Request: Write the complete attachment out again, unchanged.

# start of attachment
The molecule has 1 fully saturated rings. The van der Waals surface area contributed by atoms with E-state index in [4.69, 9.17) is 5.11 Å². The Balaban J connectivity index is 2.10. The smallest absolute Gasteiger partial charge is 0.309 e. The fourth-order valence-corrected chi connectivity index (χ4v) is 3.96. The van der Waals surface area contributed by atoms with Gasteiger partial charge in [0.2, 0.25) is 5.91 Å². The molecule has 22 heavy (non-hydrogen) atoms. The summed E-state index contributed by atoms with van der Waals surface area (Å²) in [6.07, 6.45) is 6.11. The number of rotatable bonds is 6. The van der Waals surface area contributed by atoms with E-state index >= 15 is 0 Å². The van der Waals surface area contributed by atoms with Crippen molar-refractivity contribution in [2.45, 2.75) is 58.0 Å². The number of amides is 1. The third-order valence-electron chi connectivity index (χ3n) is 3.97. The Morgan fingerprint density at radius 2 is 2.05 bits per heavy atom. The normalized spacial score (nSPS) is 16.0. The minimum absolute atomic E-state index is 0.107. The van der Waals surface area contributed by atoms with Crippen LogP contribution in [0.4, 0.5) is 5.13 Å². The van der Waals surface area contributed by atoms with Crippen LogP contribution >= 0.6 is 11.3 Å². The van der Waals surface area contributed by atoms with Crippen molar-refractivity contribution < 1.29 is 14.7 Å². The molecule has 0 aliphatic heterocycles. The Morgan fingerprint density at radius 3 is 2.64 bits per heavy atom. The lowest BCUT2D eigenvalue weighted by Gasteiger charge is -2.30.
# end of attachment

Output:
The molecule has 1 fully saturated rings. The van der Waals surface area contributed by atoms with E-state index in [4.69, 9.17) is 5.11 Å². The Balaban J connectivity index is 2.10. The smallest absolute Gasteiger partial charge is 0.309 e. The fourth-order valence-corrected chi connectivity index (χ4v) is 3.96. The van der Waals surface area contributed by atoms with Gasteiger partial charge in [0.2, 0.25) is 5.91 Å². The molecule has 22 heavy (non-hydrogen) atoms. The summed E-state index contributed by atoms with van der Waals surface area (Å²) in [6.07, 6.45) is 6.11. The number of rotatable bonds is 6. The van der Waals surface area contributed by atoms with E-state index >= 15 is 0 Å². The van der Waals surface area contributed by atoms with Crippen molar-refractivity contribution in [2.45, 2.75) is 58.0 Å². The number of amides is 1. The third-order valence-electron chi connectivity index (χ3n) is 3.97. The Morgan fingerprint density at radius 2 is 2.05 bits per heavy atom. The normalized spacial score (nSPS) is 16.0. The minimum absolute atomic E-state index is 0.107. The van der Waals surface area contributed by atoms with Crippen LogP contribution in [0.4, 0.5) is 5.13 Å². The van der Waals surface area contributed by atoms with Crippen LogP contribution >= 0.6 is 11.3 Å². The van der Waals surface area contributed by atoms with Crippen molar-refractivity contribution < 1.29 is 14.7 Å². The molecule has 0 aliphatic heterocycles. The Morgan fingerprint density at radius 3 is 2.64 bits per heavy atom. The lowest BCUT2D eigenvalue weighted by Gasteiger charge is -2.30.